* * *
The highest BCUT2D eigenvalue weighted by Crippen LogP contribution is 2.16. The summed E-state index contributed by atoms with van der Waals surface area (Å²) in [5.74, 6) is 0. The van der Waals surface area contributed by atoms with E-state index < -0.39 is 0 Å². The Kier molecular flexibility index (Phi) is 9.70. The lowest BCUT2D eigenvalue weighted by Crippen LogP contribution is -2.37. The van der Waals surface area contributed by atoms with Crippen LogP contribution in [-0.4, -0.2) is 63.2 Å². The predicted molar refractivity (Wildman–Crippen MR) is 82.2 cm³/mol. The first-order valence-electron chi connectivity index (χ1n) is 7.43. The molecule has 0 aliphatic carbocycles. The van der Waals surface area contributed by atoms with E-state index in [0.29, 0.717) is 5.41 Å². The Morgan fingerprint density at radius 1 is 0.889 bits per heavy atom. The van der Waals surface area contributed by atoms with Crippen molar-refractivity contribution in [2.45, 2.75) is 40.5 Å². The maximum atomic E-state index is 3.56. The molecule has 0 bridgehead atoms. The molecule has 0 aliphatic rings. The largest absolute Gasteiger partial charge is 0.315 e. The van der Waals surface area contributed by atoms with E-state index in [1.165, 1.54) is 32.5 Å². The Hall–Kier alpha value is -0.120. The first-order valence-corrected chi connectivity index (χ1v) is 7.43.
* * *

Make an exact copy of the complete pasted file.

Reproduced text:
The highest BCUT2D eigenvalue weighted by Crippen LogP contribution is 2.16. The summed E-state index contributed by atoms with van der Waals surface area (Å²) in [5.74, 6) is 0. The van der Waals surface area contributed by atoms with E-state index < -0.39 is 0 Å². The Kier molecular flexibility index (Phi) is 9.70. The lowest BCUT2D eigenvalue weighted by Crippen LogP contribution is -2.37. The van der Waals surface area contributed by atoms with Crippen LogP contribution in [-0.4, -0.2) is 63.2 Å². The predicted molar refractivity (Wildman–Crippen MR) is 82.2 cm³/mol. The first-order valence-electron chi connectivity index (χ1n) is 7.43. The molecule has 0 aliphatic carbocycles. The van der Waals surface area contributed by atoms with E-state index in [0.29, 0.717) is 5.41 Å². The Morgan fingerprint density at radius 1 is 0.889 bits per heavy atom. The van der Waals surface area contributed by atoms with Crippen molar-refractivity contribution in [2.45, 2.75) is 40.5 Å². The maximum atomic E-state index is 3.56. The molecule has 0 bridgehead atoms. The molecule has 0 aliphatic rings. The largest absolute Gasteiger partial charge is 0.315 e. The van der Waals surface area contributed by atoms with E-state index in [1.165, 1.54) is 32.5 Å². The Hall–Kier alpha value is -0.120. The first-order valence-corrected chi connectivity index (χ1v) is 7.43.